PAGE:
The US Drug Enforcement Administration is finally set to issue licenses authorizing additional growers to cultivate cannabis for research purposes, almost five years since the federal agency announced its intent to do so.

Currently, the only third-party institution authorized to grow marijuana for FDA-approved research is the National Center for the Development of Natural Products at the University of Mississippi. For researchers, this has been the sole legal source of cannabis for use in studies since 1968.

As more and more states moved to legalize marijuana, interest in research into the plant has increased substantially and the University of Mississippi has struggled to meet this demand. The cannabis grown there has also been roundly criticized for being of poor quality and thereby bearing little resemblance to the marijuana purchased at state-legal dispensaries. This, scientists say, compromises its research value.

The marijuana approved for research in the US also doesn’t reflect the diversity of cannabis products many US consumers have legal access to. The current arrangement only permits the use of cannabis flower meaning researchers are not allowed to study derivatives of the plant such as concentrates, edibles and extracts, which are widely available in legal states. What’s more, the University of Mississippi doesn’t grow strains with high concentrations of cannabidiol (CBD), which have become extremely popular as a health supplement across the US in recent years.

Since announcing in 2016 that it would expand research into cannabis by amending its policies and authorizing more growers, the DEA’s progress has been slow. This perceived inaction led a coalition of scientists to file a lawsuit against the agency for failing to follow through on its commitment. Lawmakers in the US House of Representative attempted to sideline the DEA from the research authorization process by passing legislation that would allow clinicians to access marijuana for research purposes from state-legal dispensaries, but the bill – HR 3797 – never received a hearing in the Senate. The US National Institute of Health and the Food and Drug Administration also added their voice to the call for researchers to be permitted to obtain cannabis from dispensaries.

The DEA’s latest announcement comes six months after it finalized new regulations for the application process of marijuana growers looking to register as a federally-approved manufacturer of research-grade cannabis. Under these regulations, licensed growers must meet various requirements, such as possession of relevant state authority and proof their clients hold DEA-approved research licenses, as well as having safeguards in place to prevent marijuana ending up in legal and illicit markets.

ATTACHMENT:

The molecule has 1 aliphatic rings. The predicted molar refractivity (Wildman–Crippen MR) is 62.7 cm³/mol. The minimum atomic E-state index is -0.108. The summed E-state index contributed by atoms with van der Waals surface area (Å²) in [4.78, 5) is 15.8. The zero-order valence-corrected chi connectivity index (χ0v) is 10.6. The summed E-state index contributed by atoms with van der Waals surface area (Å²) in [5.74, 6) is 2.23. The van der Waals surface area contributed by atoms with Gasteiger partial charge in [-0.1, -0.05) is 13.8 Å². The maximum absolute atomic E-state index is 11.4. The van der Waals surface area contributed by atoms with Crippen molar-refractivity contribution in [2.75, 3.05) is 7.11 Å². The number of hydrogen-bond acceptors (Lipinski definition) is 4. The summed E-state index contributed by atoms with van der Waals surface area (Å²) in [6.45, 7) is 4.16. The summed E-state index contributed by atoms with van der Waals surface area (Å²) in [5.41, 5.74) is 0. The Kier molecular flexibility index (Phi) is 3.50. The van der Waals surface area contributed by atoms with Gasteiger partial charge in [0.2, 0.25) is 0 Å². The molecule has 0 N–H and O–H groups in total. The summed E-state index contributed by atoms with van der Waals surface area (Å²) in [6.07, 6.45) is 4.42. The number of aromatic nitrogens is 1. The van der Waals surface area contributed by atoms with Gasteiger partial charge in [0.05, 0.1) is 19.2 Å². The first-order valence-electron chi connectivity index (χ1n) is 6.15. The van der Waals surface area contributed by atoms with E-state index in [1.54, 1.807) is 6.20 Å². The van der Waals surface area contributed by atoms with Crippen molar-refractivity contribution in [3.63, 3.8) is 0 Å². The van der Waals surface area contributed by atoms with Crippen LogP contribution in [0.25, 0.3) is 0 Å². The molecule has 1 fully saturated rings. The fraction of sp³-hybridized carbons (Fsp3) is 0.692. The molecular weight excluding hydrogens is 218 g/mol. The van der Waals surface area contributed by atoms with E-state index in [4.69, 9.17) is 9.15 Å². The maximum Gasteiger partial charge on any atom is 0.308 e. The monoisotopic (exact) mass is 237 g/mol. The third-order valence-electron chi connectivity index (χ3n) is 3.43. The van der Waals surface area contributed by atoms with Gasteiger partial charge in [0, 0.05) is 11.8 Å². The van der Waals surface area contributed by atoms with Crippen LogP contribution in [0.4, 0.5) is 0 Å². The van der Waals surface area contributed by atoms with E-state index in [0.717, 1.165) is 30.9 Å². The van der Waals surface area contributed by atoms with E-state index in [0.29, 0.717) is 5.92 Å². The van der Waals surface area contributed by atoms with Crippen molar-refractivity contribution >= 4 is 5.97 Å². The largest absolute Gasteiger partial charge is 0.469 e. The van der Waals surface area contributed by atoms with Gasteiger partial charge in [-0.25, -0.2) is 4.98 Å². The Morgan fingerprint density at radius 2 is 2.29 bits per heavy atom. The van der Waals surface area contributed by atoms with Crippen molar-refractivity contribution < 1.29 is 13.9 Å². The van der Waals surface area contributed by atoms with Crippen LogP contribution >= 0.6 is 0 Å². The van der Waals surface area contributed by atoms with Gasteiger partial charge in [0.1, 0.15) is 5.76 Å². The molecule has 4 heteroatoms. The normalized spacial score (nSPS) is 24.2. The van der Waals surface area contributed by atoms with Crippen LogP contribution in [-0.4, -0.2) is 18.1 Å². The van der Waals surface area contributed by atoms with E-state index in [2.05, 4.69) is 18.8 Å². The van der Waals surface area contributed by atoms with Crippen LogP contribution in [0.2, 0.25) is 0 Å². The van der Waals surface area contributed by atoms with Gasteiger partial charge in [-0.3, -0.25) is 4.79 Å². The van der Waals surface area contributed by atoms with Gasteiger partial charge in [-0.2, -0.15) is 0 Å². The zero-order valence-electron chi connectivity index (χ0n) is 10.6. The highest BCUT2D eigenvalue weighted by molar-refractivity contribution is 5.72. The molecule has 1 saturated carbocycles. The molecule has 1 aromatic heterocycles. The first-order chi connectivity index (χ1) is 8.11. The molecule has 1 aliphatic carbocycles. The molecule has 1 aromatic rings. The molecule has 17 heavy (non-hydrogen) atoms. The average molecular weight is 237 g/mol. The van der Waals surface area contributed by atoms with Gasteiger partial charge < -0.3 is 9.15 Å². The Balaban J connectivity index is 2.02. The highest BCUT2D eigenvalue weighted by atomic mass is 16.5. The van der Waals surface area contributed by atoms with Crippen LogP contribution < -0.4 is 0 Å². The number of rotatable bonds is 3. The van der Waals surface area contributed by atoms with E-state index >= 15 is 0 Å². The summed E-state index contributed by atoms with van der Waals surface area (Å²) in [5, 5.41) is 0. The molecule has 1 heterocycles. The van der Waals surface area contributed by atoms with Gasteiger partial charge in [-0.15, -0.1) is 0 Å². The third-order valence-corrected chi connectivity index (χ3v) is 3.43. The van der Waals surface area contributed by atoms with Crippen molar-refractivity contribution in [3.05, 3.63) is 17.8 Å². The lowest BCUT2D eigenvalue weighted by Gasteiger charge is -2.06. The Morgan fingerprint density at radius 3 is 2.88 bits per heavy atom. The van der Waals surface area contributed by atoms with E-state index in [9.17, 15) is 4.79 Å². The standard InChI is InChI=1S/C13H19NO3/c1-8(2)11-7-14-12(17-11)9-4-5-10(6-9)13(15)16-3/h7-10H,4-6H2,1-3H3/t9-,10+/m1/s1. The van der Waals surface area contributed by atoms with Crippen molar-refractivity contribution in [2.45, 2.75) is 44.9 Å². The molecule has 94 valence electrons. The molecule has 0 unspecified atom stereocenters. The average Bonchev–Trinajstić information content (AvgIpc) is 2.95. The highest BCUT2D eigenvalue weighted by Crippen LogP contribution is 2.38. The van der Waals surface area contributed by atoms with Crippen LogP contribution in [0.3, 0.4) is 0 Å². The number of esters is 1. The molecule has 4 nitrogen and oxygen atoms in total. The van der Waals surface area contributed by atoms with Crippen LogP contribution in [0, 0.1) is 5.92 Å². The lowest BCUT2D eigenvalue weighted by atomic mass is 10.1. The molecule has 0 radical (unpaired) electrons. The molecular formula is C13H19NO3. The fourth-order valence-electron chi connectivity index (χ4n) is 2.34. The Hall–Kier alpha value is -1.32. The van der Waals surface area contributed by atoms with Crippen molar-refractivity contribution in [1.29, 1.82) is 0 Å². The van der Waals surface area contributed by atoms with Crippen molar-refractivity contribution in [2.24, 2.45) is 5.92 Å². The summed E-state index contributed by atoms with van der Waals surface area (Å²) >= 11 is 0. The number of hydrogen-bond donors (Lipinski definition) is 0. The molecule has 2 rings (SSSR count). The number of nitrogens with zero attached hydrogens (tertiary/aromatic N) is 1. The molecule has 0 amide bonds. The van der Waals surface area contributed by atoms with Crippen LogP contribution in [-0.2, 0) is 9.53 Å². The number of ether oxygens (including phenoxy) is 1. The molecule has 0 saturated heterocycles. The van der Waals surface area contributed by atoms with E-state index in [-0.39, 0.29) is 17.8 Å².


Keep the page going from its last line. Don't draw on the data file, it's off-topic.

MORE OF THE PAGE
At the time, NORML responded to an invitation for comments on the DEA’s proposed rules by saying they would afford the agency too much power over the process and ultimately hinder research into marijuana.

“While NORML has long supported facilitating and expanding domestic clinical research efforts, we do not believe that these proposed rules, if enacted, will achieve this outcome,” a comment from the marijuana reform advocacy group reads on the US Federal Register. “Rather, we believe that the adoption of these rules may further stonewall efforts to advance our scientific understanding of cannabis by unduly expanding the DEA’s authority and control over decisions that ought to be left up to health experts and scientists.”

Nonetheless, the DEA announced last month it had drawn up a Memorandum of Agreement (MOA) with three applicants to produce, store, package and distribute marijuana according to the rules adopted six months ago. The agency expects these MOAs to be finalized shortly at which point the licensed cultivators will be able to grow marijuana up to an agreed limit for researchers holding a DEA license. The DEA further commits to reviewing and approving additional applications in the future.

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